Posted by: csdailyblog | November 7, 2011

Conserve Students Collect Macro-invertebrates

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In Field Instruction class on Thursday and Friday, students donned waders, carried buckets and nets to the shore of Big Donahue Lake, scooped up lake muck at the water’s edge, and then sorted through mud and decaying plants to find the tiny water creatures living under logs and among the weeds at the shoreline. The particular assortment of macro-invertebrates (insects and worms large enough to be seen with the naked eye) in any body of water indicates the quality of the water, since some macro-invertebrates are more sensitive to pollutants than others. Collecting the invertebrates gave students an opportunity to gauge the water quality of Big Donahue Lake as well as practice in identifying macro-invertebrates and in using dichotomous keys as identification guides.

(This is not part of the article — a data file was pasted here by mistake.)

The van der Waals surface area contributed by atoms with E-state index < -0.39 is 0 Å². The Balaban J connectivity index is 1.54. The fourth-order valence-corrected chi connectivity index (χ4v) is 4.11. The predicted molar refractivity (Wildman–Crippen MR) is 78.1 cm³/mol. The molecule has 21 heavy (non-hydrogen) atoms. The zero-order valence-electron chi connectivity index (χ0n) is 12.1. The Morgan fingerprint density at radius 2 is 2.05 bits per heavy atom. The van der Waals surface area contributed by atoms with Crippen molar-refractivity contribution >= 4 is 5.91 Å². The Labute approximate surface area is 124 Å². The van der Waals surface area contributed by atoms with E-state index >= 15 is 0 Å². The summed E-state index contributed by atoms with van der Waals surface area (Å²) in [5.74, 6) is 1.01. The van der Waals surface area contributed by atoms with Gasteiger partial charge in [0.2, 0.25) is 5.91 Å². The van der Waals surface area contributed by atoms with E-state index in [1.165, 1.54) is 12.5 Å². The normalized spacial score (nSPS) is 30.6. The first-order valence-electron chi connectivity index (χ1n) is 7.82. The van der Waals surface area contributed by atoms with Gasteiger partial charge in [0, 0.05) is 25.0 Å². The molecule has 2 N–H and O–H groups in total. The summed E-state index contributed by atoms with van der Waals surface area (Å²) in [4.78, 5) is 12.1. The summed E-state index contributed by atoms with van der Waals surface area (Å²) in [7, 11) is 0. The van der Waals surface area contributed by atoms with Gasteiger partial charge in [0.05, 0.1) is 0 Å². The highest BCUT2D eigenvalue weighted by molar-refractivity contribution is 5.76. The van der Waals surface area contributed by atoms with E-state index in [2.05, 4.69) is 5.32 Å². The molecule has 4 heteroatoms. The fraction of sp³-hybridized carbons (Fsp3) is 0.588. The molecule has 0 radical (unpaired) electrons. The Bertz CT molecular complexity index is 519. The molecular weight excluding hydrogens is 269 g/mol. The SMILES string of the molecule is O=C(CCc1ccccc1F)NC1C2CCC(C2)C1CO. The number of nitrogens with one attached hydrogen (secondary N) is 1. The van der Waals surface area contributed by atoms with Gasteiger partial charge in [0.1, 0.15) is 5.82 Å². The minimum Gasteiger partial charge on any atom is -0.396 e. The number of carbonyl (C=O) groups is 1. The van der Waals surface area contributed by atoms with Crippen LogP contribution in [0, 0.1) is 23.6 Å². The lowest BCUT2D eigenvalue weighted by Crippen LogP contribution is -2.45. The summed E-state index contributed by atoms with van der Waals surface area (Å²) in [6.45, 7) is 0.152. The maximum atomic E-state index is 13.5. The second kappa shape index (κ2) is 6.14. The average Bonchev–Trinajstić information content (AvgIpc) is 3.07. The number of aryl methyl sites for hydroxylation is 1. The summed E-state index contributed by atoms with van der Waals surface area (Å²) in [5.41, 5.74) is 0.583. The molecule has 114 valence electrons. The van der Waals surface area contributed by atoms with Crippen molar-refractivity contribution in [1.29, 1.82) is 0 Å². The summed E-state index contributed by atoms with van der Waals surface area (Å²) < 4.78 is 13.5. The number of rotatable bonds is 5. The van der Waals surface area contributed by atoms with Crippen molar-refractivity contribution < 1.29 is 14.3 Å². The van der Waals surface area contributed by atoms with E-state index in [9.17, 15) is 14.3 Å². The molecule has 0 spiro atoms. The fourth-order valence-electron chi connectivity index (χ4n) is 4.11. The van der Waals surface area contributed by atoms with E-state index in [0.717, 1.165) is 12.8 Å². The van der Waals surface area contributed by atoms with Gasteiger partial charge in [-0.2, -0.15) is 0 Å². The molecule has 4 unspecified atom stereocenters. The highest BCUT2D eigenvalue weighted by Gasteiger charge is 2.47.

The schedule for Field Instruction and Science classes is designed to facilitate opportunities to merge these two subjects, and this lesson is one example of this multi-disciplinary approach. Students had learned the basics of identifying macro-invertebrates and testing water quality in Science class, and in Field Instruction they had the opportunity to spend more time putting this knowledge to use and studying it in depth.

– Mary Anna


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